Drexel’s Perelman Center for Jewish Life Building Praised for Its Architecture
Drexel’s Raymond G. Perelman Center for Jewish Life only opened at the end of last October, but it’s already racking up praise in the press for its unique architectural design.
The striking brick building, which was designed to resemble a menorah, was named to a Dec. 30 list from Wired titled “25 Masterpieces That Prove 2016 Was an Incredible Year for Architecture.” The Perelman Center for Jewish Life was ranked No. 13 (Philly’s other listing, the Pennovation Center, came in at No. 23).
“Brick, it seems, is making a comeback, and no building better illustrates this than the new Raymond G. Perelman Center at Drexel University,” the article notes. “Clad with a rich, tactile pattern of red masonry, the four-level building looks surprisingly light inside, thanks to ethereal lighting and large, geometric skylights.”
The three-story, 14,000-square-foot structure houses Drexel Hillel and features event space for 100 or more people, a chapel, meeting rooms, student lounges and offices. A kosher kitchen and kosher food services are available, as is a large outdoor patio on the third floor that will be used for socializing and construction of a Sukkah, a traditional temporary shelter built during the holiday of Succoth.
The amenities and design were also lauded by the Philadelphia Inquirer’s Pulitzer-Prize winning architecture critic Inga Saffrom in a Dec. 22 article titled “Design of New Drexel Hillel Was Inspired by a Menorah."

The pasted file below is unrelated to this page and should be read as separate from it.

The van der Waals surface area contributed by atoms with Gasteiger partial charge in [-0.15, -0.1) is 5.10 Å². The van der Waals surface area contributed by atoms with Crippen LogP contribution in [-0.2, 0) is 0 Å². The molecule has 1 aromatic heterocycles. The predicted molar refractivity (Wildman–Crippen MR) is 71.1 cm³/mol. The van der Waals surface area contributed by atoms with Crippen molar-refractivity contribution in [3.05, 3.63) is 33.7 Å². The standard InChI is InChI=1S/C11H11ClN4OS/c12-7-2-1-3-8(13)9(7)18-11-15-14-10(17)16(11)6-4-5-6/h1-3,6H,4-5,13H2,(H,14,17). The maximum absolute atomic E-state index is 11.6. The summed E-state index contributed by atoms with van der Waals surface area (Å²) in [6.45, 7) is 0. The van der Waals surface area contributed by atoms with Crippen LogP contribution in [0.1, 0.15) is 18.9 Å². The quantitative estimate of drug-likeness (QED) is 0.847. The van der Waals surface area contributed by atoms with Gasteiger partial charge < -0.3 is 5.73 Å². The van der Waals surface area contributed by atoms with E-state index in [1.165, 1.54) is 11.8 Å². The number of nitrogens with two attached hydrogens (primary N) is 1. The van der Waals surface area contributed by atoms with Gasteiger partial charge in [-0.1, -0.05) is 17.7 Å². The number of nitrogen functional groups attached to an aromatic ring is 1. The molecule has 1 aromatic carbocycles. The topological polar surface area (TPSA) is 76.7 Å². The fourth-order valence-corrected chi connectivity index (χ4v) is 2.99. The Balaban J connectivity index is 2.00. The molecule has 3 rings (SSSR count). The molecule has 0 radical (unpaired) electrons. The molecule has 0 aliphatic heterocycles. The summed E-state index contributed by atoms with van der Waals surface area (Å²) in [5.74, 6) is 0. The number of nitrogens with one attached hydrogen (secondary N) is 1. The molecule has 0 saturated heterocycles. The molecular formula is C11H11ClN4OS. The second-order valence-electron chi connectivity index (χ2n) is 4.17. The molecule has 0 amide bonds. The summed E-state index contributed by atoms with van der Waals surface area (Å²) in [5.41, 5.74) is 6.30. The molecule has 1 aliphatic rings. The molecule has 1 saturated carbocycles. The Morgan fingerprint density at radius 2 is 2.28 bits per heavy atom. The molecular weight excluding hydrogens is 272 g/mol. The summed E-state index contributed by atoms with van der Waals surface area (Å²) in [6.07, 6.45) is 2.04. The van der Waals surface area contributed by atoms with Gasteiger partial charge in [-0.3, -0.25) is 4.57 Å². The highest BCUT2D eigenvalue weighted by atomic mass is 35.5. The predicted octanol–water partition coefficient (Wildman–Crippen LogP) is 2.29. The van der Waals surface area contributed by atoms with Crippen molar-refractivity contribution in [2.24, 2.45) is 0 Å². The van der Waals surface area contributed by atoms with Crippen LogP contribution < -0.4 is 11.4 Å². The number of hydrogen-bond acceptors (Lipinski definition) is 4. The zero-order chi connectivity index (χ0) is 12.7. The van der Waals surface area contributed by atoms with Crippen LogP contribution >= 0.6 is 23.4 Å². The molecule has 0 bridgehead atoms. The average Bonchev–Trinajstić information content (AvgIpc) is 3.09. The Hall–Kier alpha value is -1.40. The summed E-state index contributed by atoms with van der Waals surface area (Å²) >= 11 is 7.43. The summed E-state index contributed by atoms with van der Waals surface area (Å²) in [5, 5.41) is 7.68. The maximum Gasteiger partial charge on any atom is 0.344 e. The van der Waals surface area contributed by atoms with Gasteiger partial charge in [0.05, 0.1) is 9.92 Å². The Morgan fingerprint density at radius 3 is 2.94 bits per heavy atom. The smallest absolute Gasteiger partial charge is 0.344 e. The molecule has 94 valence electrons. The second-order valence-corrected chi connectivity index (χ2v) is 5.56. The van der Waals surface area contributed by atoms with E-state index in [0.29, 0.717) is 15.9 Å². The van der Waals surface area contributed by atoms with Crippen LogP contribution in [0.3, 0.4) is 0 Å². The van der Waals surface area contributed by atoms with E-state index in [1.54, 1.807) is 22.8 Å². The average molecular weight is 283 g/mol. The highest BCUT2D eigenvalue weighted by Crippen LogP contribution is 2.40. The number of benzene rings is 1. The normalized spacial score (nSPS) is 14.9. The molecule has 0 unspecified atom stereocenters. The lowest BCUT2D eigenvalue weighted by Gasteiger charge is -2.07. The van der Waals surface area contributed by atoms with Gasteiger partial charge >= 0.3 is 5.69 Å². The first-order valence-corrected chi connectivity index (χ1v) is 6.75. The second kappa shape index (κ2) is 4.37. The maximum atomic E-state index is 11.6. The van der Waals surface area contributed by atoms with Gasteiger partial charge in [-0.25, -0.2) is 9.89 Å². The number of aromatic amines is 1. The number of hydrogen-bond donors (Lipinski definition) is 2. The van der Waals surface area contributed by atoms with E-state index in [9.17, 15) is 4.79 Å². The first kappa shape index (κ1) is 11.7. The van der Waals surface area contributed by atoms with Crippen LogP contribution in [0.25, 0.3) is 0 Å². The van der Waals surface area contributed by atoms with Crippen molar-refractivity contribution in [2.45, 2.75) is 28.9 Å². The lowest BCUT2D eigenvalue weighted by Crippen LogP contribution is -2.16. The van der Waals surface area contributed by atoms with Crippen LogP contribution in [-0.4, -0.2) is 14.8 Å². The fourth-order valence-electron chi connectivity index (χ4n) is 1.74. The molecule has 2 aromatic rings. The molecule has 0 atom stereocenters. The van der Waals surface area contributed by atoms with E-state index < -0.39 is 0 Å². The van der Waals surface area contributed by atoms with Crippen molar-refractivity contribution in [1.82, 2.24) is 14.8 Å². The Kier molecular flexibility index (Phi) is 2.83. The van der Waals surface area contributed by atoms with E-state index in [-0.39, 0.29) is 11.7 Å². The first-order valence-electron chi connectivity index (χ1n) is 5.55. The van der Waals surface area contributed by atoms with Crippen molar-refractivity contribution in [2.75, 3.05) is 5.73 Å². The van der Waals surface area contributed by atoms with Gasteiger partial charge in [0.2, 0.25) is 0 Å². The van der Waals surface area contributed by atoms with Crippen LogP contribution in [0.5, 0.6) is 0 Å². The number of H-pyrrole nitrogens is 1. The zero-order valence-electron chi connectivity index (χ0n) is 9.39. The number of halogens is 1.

“Slotted between a pair of Victorian houses on 34th Street, the three-story jewel box marries a deep commitment to modernist ideals with religious symbolism and some old-fashioned Philadelphia redbrick,” Saffrom wrote. “At a time when so many new buildings in our city have become relentlessly generic, it's a pleasure to see on esaturated with narrative and meaning.”
Saffron, who also called the building “Drexel’s most powerful new building in years,” praised architect Stanley Saitowitz, of Saitowitz Architects, for drawing on his own Jewish faith when designing the facility.
“Our contemporary buildings have become so focused on function that we rarely get to encounter architecture so laden with meaning,” she wrote. “Of course, it’s easier to do with a religious building. But the Center for Jewish Life is one of those rare designs that feeds the mind as well as the spirit.”
The facility at 118 N. 34th St. was made possible with the help of a $6 million gift from Perelman, a prominent Philadelphia philanthropist who also gave financial support to open the Raymond G. Perelman Plaza on the former 32nd Street between Market and Chestnut streets. The center is the first building at Drexel constructed entirely through private philanthropy as well as the first standalone facility at Drexel dedicated to Jewish student life.